Set: Refers to a three of a kind made with a pocket pair as hole cards.
Set over set: Refers to the situation in which two players make a set simultaneously. Another phrase used in such a situation is an ‘unlucky cooler’ since neither player should generally fold in such a case.
Sequence: Refers to the order of the cards. For example, a sequential rank would look like this: three, four and five. Five cards in sequence are called a straight in poker.
Short handed: Refers to a poker table consisting of six players or less.
Short stack: Refers to a player whose chip stack is relatively small.
Shove: Refers to the act of going all-in.
Showdown: Refers to the moment in the final betting round when players reveal their hand and the winner is decided.
Show hand: Refers to the act of revealing a hand. This usually happens during the showdown.
Sick: Depending on the context in which the term is used, ‘sick’ might mean ‘fantastic’ or it might also mean ‘unlucky’.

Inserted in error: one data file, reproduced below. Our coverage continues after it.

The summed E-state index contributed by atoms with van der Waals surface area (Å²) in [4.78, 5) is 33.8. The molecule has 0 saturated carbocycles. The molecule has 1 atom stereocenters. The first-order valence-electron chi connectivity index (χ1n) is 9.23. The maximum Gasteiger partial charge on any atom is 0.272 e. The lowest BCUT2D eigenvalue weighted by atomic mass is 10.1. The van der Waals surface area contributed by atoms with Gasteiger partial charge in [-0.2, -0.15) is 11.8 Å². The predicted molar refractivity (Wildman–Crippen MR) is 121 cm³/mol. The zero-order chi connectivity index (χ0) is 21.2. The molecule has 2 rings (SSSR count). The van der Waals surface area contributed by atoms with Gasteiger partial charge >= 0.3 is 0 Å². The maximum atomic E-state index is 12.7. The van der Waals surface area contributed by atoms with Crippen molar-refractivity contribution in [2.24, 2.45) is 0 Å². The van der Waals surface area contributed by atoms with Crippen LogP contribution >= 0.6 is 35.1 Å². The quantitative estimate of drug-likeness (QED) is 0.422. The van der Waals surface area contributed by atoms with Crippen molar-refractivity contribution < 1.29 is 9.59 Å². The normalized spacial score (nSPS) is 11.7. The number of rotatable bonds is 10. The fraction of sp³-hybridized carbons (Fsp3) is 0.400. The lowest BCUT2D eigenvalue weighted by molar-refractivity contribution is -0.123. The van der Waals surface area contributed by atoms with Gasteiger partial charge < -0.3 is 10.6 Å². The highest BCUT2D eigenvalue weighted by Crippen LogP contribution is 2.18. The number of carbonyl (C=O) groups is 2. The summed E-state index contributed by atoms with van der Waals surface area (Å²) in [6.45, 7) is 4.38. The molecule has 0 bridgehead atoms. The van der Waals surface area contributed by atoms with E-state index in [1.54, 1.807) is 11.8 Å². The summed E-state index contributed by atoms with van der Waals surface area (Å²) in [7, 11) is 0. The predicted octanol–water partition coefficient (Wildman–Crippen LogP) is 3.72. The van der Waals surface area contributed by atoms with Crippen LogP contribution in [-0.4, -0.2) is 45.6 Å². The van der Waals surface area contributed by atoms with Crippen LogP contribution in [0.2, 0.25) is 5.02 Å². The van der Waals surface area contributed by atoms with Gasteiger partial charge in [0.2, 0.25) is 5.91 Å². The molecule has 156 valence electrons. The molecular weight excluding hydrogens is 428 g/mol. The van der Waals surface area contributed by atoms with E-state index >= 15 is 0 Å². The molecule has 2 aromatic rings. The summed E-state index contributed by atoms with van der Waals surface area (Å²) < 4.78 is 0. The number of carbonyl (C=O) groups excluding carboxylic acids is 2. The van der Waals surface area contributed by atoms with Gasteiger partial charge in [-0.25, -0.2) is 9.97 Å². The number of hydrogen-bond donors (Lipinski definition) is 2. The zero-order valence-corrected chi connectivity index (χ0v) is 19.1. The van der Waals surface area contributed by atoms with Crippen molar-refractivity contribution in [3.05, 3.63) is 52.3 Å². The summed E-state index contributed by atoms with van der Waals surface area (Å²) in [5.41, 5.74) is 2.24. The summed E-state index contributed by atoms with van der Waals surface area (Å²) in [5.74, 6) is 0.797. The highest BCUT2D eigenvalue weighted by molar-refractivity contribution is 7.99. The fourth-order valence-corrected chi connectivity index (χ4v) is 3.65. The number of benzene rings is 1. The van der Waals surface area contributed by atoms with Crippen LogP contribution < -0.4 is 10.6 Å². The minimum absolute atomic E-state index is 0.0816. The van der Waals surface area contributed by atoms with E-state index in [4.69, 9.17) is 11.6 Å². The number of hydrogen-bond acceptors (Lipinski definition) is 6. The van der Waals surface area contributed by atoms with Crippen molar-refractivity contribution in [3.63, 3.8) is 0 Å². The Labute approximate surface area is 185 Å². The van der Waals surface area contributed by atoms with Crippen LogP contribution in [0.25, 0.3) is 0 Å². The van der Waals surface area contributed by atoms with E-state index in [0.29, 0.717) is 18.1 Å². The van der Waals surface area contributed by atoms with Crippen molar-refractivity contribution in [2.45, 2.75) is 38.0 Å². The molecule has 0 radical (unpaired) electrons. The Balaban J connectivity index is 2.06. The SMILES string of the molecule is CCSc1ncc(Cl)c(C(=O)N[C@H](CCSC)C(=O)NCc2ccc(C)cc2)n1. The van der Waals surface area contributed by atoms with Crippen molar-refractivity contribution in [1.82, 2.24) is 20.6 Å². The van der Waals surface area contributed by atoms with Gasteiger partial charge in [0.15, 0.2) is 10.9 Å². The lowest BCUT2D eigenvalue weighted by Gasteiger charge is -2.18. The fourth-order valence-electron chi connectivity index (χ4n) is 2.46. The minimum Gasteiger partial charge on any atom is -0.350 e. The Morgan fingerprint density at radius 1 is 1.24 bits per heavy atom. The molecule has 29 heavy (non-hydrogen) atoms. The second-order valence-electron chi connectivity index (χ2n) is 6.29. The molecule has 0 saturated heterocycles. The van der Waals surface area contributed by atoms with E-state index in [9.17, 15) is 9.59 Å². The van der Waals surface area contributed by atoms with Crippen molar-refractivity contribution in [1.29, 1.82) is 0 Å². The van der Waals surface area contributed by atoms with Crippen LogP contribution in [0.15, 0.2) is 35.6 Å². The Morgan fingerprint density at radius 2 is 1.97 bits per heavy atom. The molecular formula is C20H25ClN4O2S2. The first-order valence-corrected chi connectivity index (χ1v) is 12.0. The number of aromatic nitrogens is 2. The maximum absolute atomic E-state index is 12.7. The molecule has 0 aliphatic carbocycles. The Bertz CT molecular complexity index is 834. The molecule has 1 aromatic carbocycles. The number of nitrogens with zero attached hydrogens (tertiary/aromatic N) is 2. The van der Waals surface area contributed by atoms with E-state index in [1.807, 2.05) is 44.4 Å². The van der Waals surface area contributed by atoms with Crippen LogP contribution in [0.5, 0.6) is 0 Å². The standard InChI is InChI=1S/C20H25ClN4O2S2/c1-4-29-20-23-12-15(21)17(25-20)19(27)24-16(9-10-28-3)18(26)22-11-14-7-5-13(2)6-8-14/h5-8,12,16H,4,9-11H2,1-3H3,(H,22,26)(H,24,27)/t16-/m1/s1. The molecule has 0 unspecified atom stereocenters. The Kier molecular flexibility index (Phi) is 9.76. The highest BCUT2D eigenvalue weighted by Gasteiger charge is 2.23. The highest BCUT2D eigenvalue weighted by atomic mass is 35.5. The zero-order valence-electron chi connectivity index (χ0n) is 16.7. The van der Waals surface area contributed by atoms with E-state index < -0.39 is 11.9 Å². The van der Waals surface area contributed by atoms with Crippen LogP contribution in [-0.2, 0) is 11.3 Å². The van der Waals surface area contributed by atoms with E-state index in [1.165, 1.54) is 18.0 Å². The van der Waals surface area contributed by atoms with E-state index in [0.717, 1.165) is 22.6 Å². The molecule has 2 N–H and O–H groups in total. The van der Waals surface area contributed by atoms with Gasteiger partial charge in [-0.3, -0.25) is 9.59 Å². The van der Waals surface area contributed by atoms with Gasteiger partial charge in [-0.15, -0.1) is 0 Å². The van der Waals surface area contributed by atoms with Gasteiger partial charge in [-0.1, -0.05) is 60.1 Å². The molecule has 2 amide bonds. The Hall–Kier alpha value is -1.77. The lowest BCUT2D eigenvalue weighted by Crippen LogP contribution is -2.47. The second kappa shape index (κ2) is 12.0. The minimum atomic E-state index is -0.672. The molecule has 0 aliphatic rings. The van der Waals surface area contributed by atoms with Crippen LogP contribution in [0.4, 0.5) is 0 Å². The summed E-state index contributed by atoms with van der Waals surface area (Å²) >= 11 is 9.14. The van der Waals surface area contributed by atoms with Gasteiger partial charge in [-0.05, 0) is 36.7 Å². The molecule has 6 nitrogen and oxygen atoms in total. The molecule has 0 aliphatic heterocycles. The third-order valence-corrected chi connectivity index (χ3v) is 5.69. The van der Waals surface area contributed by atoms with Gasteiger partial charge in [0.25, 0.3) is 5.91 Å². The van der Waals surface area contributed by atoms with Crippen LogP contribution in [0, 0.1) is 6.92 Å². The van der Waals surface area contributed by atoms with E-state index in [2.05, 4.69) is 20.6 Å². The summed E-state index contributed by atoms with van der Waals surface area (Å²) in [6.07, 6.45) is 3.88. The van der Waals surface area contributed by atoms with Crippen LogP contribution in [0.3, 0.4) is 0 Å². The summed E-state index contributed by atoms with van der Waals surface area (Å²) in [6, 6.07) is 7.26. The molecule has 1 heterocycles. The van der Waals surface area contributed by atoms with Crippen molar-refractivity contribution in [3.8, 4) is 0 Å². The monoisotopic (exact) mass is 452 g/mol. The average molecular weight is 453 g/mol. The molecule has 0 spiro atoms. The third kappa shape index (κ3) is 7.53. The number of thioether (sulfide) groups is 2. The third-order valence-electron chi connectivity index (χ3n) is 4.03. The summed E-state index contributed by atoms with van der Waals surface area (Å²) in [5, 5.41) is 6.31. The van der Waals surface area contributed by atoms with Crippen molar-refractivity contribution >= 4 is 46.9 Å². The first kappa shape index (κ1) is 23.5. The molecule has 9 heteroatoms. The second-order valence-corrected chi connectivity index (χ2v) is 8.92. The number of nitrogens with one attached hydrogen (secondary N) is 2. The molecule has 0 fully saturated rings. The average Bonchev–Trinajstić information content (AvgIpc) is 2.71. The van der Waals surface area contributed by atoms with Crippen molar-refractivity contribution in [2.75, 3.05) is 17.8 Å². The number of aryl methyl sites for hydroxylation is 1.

Sit and go: Refers to a type of tournament that immediately begins as soon as a predetermined amount of spots have been filled.
Sizing: Refers to the practice of tailoring the size of a bet. This is a very fundamental part of betting, especially in high-stakes games and tournaments.
Slowplay: Refers to the act of playing a strong hand passively in order to trick opponents into thinking that the hand is weak or not promising. Should an opponent end up bluffing in later streets, the player slowplaying the strong hand would have a substantial advantage.
Slowroll: Refers to the act of taking a long time to make a decision.
Solver: Refers to a theory that looks to predict the best moves of a hand.
Small bet: In the context of fixed-limit poker tables, the phrase is used to address the smaller of the two bets.